Well described in previous literature, risk factors for poor wound healing include age older than 65 years, BMI less than 18 kg/m2 or greater than 30 kg/m2, multiple comorbidities, diabetes mellitus, and smoking, among others.[10,25–27]

In this analysis, risk factors for poor wound healing were well balanced in the 2 groups analyzed; no patients had a BMI less than 18 kg/m2, and the lowest BMI in the experimental and control group was 21.63 kg/m2 and 22.84 kg/m2, respectively. Eight patients had a BMI greater than 30 kg/m2 in each group, and the highest BMI in the experimental and control group was 47.26 kg/m2 and 39.11 kg/m2, respectively. Of the 5 patients who experienced wound dehiscence, 2 had a BMI of normal weight (BMI, 21.6 kg/m2 and 24.0 kg/m2), 2 were class 1 obese (both patients BMI, 30.5 kg/m2), and 1 patient was class 2 obese (BMI, 36.6 kg/m2). Prevalence of diabetes mellitus, smoking history, and other comorbidities was also similar between groups.

In abdominally based breast reconstruction, the major concerns with regard to the donor site are wound dehiscence and surgical site infection. Proposed mechanisms for wound dehiscence in this population include: (1) increased tension across the abdominal incision[10,28] (patients with low BMI will potentially experience even more tension due to the lack of abdominal tissue) and (2) a thicker upper abdominal flap that has higher perfusion requirements (patients with a high BMI could potentially experience lack of abdominal perfusion across the abdominal incision). By the same token, smoking, diabetes mellitus and other comorbidities will affect tissue perfusion by decreasing oxygen delivery to the incision site and the higher prevalence of endothelial damage. Adequate identification of patients who are high risk and adequate surgical planning is critical to decrease the incidence of abdominal donor site complications.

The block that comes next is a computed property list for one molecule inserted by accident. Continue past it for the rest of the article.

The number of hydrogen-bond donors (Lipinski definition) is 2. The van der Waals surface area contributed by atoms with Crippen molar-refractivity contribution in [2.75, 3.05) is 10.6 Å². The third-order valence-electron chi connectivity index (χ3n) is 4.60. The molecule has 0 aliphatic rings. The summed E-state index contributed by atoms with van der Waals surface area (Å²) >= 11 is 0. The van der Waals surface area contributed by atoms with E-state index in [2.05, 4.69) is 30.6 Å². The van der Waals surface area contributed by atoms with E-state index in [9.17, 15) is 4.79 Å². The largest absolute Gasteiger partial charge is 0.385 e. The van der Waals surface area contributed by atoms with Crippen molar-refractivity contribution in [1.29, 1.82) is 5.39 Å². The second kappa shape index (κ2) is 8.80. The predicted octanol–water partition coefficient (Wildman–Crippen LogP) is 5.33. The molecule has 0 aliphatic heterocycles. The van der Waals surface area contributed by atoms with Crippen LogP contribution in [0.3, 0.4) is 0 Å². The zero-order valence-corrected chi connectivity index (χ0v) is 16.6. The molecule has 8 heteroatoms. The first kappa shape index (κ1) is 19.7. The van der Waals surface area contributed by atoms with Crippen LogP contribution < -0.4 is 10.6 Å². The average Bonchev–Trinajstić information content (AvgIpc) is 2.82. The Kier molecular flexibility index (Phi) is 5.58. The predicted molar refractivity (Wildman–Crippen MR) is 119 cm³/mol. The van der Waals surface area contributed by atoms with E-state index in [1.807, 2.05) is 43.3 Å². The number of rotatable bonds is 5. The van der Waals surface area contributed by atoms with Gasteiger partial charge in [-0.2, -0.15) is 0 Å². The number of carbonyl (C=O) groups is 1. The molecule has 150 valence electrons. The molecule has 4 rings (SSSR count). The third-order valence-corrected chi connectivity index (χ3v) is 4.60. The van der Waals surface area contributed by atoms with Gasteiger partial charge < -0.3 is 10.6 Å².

Besides the well-known donor site complications associated with the autologous-based breast reconstruction, 3 patients in the ciNPWT cohort developed hyperpigmentation of the skin where the plastic drape of the ciNPWT was placed. In all cases, a lesion measuring about 3 cm × 2 cm in diameter was noticed after the removal of the device (Figure). Patients may have developed these lesions due to tension and shearing from the plastic and swelled tissue previously described as characteristic with Tegaderm (3M) dressings.

Although not mentioned as a common complication, in 2015, Görgülü[29] presented a case report of a patient who underwent an abdominoplasty with later placement of ciNPWT therapy. On postoperative day 7, after ciNPWT removal, an area of superficial skin necrosis measuring 2 cm in diameter was noted where the plastic disk had been placed. This lesion was very similar to the lesions that patients experienced in the current study, and as in the 2015 case report, these skin changes remained after 1 year of follow-up.[29]

Despite the well-described mechanism of action of the ciNPWT and its beneficial impact in wound healing, donor site complication rates after autologous breast reconstruction remained the same in both groups of the current study. Different approaches are proposed to decrease the incidence of such complications, including tensionless quilting sutures to decrease tension across the incision, adequate flap design to avoid potential poorly perfused areas, and finally, adequate identification of high-risk patients who will likely experience wound healing complications.